After "Invisible Man" by Ralph Ellison, the Prologue - Jeff Wall (Canadian, born 1946)
Jeff Wall based this elaborately stagedphotographon the prologue of Ralph Ellison’s celebrated 1952 novel,Invisible Man. The novel’s protagonist, an unnamed African American man, relates that he lives secretly “in my hole in the basement,” where he has “wired the entire ceiling, every inch of it” with 1,369 lights powered by illegally siphoned off electricity. In addition to the prologue, Wall drew from other parts ofInvisible Manand his own imagination to create thisscene. His intention was not to make a literal illustration of the text, but to giveformto the picture it inspired in his mind, which he calls “accidents of reading.” As he has explained, many of hisimagesbegin “from accidents in the street—events I witnessed by chance. These pictures are like that, except that the accident occurred when I happened to be reading a book. I had the same feeling reading […] that I have had many times when seeing something occur on the street or in some other place, a feeling that an opportunity for a picture was presented to me."
Wall refers to his method of photography as “cinematography.” Similar to the process of making a movie, his work is dependent on collaboration with a cast and assistants who help him to develop his painstakingly constructed sets. He uses a large-format camera with a telephoto lens to achieve the high resolution and fine details that characterize his prints. This photograph, like most of the artist’s work, has been printed on a transparency and mounted in a steel-framed light box. The large-scaleimage is illuminated from behind by fluorescent lights, which Wall began utilizing after seeing light-box advertisements in the late 1970s.
Influential photographer Jeff Wall makes large-scale color images that seem to capture people engaged in everyday life, but are in fact largely staged. Interested in the filmmaking of the postwar era, particularly the unconventional narrative structures of Neo-Realism, his best known work involves constructing elaborate mis-en-scènes, which he photographs and then displays in wall-mounted lightboxes. “I wanted to exaggerate the artificial aspect of my work as a way to create a distance from the dominant context of reportage, the legacy of Robert Frank and the others,” Wall explains. “I saw something else in photography, something to do with scale, with color and with construction, which might be valid along with the more established values that had come down from the 19th century and had been extended by the great photographers of the 20th century.” Wall’s practice is varied, and for many years has also incorporated smaller, documentary photographs and, since 1997, black-and-white pictures.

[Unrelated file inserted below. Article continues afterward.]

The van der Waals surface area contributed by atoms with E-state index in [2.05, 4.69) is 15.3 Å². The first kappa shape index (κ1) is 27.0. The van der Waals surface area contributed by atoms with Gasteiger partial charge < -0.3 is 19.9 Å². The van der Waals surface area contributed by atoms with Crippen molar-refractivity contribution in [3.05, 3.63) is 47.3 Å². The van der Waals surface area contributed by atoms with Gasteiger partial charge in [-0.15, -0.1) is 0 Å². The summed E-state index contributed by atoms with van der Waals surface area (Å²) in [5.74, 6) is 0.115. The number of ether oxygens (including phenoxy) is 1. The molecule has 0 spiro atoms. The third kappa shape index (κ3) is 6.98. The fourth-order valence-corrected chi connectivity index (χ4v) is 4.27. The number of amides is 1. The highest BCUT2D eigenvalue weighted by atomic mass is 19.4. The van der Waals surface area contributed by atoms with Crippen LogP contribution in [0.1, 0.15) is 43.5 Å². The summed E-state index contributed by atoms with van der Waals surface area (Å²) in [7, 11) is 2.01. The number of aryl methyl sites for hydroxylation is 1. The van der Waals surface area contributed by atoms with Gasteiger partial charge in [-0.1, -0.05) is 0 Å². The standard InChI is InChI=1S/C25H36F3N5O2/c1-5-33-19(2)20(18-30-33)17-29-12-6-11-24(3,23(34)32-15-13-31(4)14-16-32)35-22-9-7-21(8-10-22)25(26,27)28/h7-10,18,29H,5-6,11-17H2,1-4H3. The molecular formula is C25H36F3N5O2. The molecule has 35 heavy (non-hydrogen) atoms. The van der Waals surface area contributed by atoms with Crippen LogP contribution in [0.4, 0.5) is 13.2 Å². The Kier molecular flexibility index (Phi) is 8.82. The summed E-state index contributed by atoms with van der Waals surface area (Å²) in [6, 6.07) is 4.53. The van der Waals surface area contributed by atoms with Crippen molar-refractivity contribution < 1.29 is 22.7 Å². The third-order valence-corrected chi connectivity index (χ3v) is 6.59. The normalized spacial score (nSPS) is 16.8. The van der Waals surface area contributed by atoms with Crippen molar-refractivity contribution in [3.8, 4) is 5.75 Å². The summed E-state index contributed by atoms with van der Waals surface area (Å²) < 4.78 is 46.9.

Canadian, b. 1946, Vancouver, Canada, based in Vancouver, Canada
A Sudden Gust of Wind (after Hokusai) is a large colour photograph displayed in a light box. It depicts a flat, open landscape in which four foreground figures are frozen as they respond to a sudden gust of wind. It is based on a woodcut, Travellers Caught in a Sudden breeze at Ejiri(c.1832) from a famous portfolio, The Thirty-six Views of Fuji, by the Japanese painter and printmaker Katsushika Hokusai (1760-1849).
Wall photographed actors in a landscape located outside his home town, Vancouver, at times when similar weather conditions prevailed over a period of five months. He then collaged elements of the photograph digitally in order to achieve the desired composition. The result is a tableau which appears staged in the manner of a classical painting.
As in Hokusai’s original, two men clutch their hats to their heads while a third stares up into the sky, where his trilby is being carried away by the wind. On the left, a woman’s body is halted in a state of shock, her head concealed by her scarf which has been blown around her face. A sheaf of papers in her hand has been dispersed by the gust and their trajectory, over the centre of the image, creates a sense of dynamic movement. Two narrow trees, also in the foreground, bend in the force of the wind, releasing dead leaves which mingle with the floating papers.
In Hokusai’s image the landscape is a curving path through a reed-filled area next to a lake, leading towards Mount Fuji in the far distance. In Wall’s version, flat brown fields abut onto a canal. Small shacks, a row of telegraph poles and concrete pillars and piping evoke industrial farming. The unromantic nature of the landscape is reinforced by a small structure made of corrugated iron in the foreground. The pathway on which the figures stand is a dirt track extending along the front of the photograph from one side to the other. There is no sense of connection between the characters, whose position in the landscape appears incongruous. Two wear smart city clothes, adding to the sense of displacement.